Featuring 24 archival recordings from across Canada, as well as field recordings from private research collections, Welta’q – “it sounds good”: Historic Recordings of the Mi’kmaq showcases the vibrant musical life of the Mi’kmaq. Through a collection of traditional Mi’kmaw songs, songs by the first Mi’kmaw powwow drum group, and hymns and anthems, Welta’q presents historically significant materials for the understanding of Mi’kmaw culture and heritage.
“The diversity of musical genres included on this CD challenges any narrowly conceived notion of what Mi’kmaw music is,” says Dr. Janice Esther Tulk, Welta’q Producer and Ethnomusicologist, CBU. “Further, the inclusion of the story of Mi’kmwesu – a flute-playing trickster in Mi’kmaw culture – demonstrates the inclusiveness of the Mi’kmaw concept for music. Welta’q means “it sounds good” and can extend beyond music to other aspects of expressive culture, such as story-telling performances.”
“While many of the songs on this CD will be recognizable to community members, and some even to the broader population, many of these performances were not widely known prior to the consultation process. By releasing them to the public, we hope to preserve and celebrate Mi’kmaw culture, while also providing historic source material to inspire future generations of Mi’kmaq.”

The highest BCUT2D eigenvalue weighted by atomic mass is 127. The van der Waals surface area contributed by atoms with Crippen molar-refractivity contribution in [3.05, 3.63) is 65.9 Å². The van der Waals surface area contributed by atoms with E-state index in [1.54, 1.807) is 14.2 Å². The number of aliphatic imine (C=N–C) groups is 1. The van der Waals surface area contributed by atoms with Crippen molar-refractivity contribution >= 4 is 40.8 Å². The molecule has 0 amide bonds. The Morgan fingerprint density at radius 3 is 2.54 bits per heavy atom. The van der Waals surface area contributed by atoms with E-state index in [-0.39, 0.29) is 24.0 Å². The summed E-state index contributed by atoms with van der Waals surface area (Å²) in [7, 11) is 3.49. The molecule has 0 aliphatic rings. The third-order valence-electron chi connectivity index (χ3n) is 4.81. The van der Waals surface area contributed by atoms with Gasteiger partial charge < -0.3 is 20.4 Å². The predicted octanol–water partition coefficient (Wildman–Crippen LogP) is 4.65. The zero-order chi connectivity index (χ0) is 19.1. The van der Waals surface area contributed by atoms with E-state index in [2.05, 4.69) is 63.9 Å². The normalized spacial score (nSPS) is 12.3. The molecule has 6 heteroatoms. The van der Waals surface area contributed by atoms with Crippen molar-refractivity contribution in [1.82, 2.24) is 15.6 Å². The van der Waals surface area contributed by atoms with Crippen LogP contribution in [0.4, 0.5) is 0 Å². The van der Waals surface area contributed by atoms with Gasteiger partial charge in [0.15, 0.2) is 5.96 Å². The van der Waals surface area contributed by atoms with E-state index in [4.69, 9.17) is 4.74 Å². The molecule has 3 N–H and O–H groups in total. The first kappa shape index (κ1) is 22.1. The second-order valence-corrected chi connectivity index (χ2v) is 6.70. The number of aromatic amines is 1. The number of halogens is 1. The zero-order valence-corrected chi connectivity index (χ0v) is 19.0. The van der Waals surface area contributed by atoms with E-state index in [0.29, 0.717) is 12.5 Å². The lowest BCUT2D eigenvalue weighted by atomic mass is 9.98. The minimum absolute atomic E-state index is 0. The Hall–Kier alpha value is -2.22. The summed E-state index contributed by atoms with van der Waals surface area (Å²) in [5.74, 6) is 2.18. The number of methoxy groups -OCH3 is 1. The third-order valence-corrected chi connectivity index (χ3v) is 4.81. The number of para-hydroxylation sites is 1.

The recordings included on Welta’q were drawn from collections across Canada, including Cape Breton University’s Beaton Institute. “By sharing the collection that the Beaton has to offer, a window is open that allows us to understand, compare, analyze and educate today by understanding and knowing our past,” says Catherine Arseneau, Manager of the Beaton Institute. “We were pleased to have been involved with this project because it promotes a quest for knowledge.”
Welta’q, which includes a 60-page booklet, also features textual and musical transcriptions of the songs, translations of Mi’kmaw texts, extensive notes that contextualize each selection, photographs, and discussion of Mi’kmaw musical instruments and dance styles. In fact, some selections on Welta’q feature dialects, pronunciations, and even words that are no longer common among Mi’kmaq speakers.
Following a successful CD launch in Newfoundland in October, the Nova Scotia launch of Welta’q – “it sounds good”: Historic Recordings of the Mi’kmaq will take place on Wednesday, December 2, from 4:00 – 6:00 p.m. in the Multi-Purpose Room of the Student, Culture & Heritage Centre at Cape Breton University. Featuring a captivating performance by Joel Denny, whose mother Sarah Denny is acknowledged on the CD for her work in cultural revitalization, the launch will provide a special glimpse into Mi’kmaw culture.